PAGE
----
Though Mr. Moster was eager to know about the outside world, he did not realize that secular education could open those doors. In his school, he said, English, math and science were considered “profane.” When Yeshiva Machzikei Hadas Belz, the school on 16th Avenue in Borough Park where Mr. Moster was one of about 1,500 boys, added an extra year of secular studies, the students rebelled. “We kids were outraged,” Mr. Moster recalled ruefully. “We’d been waiting so many years to get rid of these nonimportant subjects.” The school soon reverted to its old curriculum.
The man behind the added year was a Yeshiva Belz board member named Jacob Ungar. Today, Mr. Ungar has high praise for his community’s educational standards. “It’s like at any school, where you have the main subjects and then the extracurriculars,” he said, adding: “Whatever a child usually gets in a public school, or Catholic parochial school or modern Jewish school — the yeshiva education is superior to that. Our students are as well educated as they were 100 years ago.”
When Mr. Moster first applied to college, after yeshiva, he did not know what a high-school diploma was. He had never learned the word “essay,” let alone been taught to write one. “I know I sound articulate,” he said recently. But nine years after beginning higher education, he said, “there are still times where I’m completely stumped by a certain word or concept that is familiar to the average student.”
“Given basic tools, I could be a lot further in my education,” he said. “That’s true for every member of the Hasidic community.”
In 2011, Mr. Moster founded Young Advocates for Fair Education, or Yaffed. Its aim was simple. The state’s Education Department requires the city’s nonpublic schools to teach a curriculum that is “substantially equivalent to that provided in the public schools,” and requires local school superintendents to ensure the standards are met. Mr. Moster says those standards are not being met.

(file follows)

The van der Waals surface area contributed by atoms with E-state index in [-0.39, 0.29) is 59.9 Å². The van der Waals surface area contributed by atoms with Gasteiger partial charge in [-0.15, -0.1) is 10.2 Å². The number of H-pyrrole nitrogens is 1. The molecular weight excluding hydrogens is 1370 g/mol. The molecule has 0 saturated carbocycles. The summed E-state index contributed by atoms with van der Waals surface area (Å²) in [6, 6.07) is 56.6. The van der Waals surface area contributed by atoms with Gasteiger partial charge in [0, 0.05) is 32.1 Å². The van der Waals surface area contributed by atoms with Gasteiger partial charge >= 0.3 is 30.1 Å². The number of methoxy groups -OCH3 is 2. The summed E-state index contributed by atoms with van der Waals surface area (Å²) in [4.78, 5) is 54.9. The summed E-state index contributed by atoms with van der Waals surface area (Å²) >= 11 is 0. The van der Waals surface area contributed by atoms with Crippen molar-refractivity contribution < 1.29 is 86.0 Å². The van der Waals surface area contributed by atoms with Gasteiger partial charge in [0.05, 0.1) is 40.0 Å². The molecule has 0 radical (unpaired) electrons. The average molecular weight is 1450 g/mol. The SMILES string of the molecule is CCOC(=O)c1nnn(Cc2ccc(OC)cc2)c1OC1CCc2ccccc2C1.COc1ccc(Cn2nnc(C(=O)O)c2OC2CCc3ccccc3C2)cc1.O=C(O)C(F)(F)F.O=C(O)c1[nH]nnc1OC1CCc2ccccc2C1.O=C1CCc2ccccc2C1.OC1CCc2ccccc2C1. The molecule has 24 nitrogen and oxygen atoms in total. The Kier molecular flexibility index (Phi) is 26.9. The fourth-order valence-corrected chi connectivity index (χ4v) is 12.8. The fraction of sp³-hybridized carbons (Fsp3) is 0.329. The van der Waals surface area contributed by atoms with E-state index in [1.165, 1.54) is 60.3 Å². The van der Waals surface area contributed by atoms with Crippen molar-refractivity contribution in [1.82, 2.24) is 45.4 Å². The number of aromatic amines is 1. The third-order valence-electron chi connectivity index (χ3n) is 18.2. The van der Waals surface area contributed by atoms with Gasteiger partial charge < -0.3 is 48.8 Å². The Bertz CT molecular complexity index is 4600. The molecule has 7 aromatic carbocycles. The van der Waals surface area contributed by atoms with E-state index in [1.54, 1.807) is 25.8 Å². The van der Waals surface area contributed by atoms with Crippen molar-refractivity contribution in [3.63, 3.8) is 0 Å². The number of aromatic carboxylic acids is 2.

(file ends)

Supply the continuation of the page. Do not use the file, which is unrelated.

So he sat down with three superintendents in New York whose districts have large Hasidic populations. “Two of them had no idea it was their responsibility to enforce the law,” he said. “In one case I was pointing out the regulations online.”
In a statement, the city’s Education Department said Mr. Moster needed to identify wrongdoing in specific schools for superintendents to investigate. “Superintendents cannot just show up at private schools for random inspections without a reason,” a department spokesman said.
Mr. Moster said his goal was to advocate systemic change, not to punish specific institutions. He also sent a concerned letter to the State Board of Regents, which oversees the State Education Department. He received a response that said that “although there is an equivalency of instruction requirement,” nonpublic schools “largely operate outside the scope of state-mandated general education requirements and oversight.”
To Mr. Moster, this meant that the state was acknowledging its responsibility and then willfully ignoring it.